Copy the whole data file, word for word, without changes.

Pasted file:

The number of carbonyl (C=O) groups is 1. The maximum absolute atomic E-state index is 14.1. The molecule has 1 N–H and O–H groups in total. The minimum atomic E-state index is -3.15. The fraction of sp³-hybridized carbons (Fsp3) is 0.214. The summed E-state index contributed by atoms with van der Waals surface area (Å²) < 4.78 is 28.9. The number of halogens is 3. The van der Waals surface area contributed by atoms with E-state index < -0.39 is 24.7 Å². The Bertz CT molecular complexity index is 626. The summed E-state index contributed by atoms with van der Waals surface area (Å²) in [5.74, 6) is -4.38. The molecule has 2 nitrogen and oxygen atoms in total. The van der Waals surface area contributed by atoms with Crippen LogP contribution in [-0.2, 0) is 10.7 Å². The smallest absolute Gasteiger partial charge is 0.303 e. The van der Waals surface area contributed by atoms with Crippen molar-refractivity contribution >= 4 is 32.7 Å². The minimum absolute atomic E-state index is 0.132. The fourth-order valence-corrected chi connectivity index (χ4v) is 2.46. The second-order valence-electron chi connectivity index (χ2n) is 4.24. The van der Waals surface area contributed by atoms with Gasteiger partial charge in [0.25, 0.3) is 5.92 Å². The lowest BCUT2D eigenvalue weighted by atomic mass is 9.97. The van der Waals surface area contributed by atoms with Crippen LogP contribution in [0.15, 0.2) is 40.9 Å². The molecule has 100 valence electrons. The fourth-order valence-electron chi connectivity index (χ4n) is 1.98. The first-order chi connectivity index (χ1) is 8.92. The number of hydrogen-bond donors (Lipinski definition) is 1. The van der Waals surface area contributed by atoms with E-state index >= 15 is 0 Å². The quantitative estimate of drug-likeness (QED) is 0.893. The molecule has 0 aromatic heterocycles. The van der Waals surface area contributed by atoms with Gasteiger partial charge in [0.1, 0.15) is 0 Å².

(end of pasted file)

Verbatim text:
The number of carbonyl (C=O) groups is 1. The maximum absolute atomic E-state index is 14.1. The molecule has 1 N–H and O–H groups in total. The minimum atomic E-state index is -3.15. The fraction of sp³-hybridized carbons (Fsp3) is 0.214. The summed E-state index contributed by atoms with van der Waals surface area (Å²) < 4.78 is 28.9. The number of halogens is 3. The van der Waals surface area contributed by atoms with E-state index < -0.39 is 24.7 Å². The Bertz CT molecular complexity index is 626. The summed E-state index contributed by atoms with van der Waals surface area (Å²) in [5.74, 6) is -4.38. The molecule has 2 nitrogen and oxygen atoms in total. The van der Waals surface area contributed by atoms with Crippen LogP contribution in [-0.2, 0) is 10.7 Å². The smallest absolute Gasteiger partial charge is 0.303 e. The van der Waals surface area contributed by atoms with Crippen molar-refractivity contribution >= 4 is 32.7 Å². The minimum absolute atomic E-state index is 0.132. The fourth-order valence-corrected chi connectivity index (χ4v) is 2.46. The second-order valence-electron chi connectivity index (χ2n) is 4.24. The van der Waals surface area contributed by atoms with Gasteiger partial charge in [0.25, 0.3) is 5.92 Å². The lowest BCUT2D eigenvalue weighted by atomic mass is 9.97. The van der Waals surface area contributed by atoms with Crippen LogP contribution in [0.15, 0.2) is 40.9 Å². The molecule has 100 valence electrons. The fourth-order valence-electron chi connectivity index (χ4n) is 1.98. The first-order chi connectivity index (χ1) is 8.92. The number of hydrogen-bond donors (Lipinski definition) is 1. The van der Waals surface area contributed by atoms with E-state index >= 15 is 0 Å². The quantitative estimate of drug-likeness (QED) is 0.893. The molecule has 0 aromatic heterocycles. The van der Waals surface area contributed by atoms with Gasteiger partial charge in [0.1, 0.15) is 0 Å².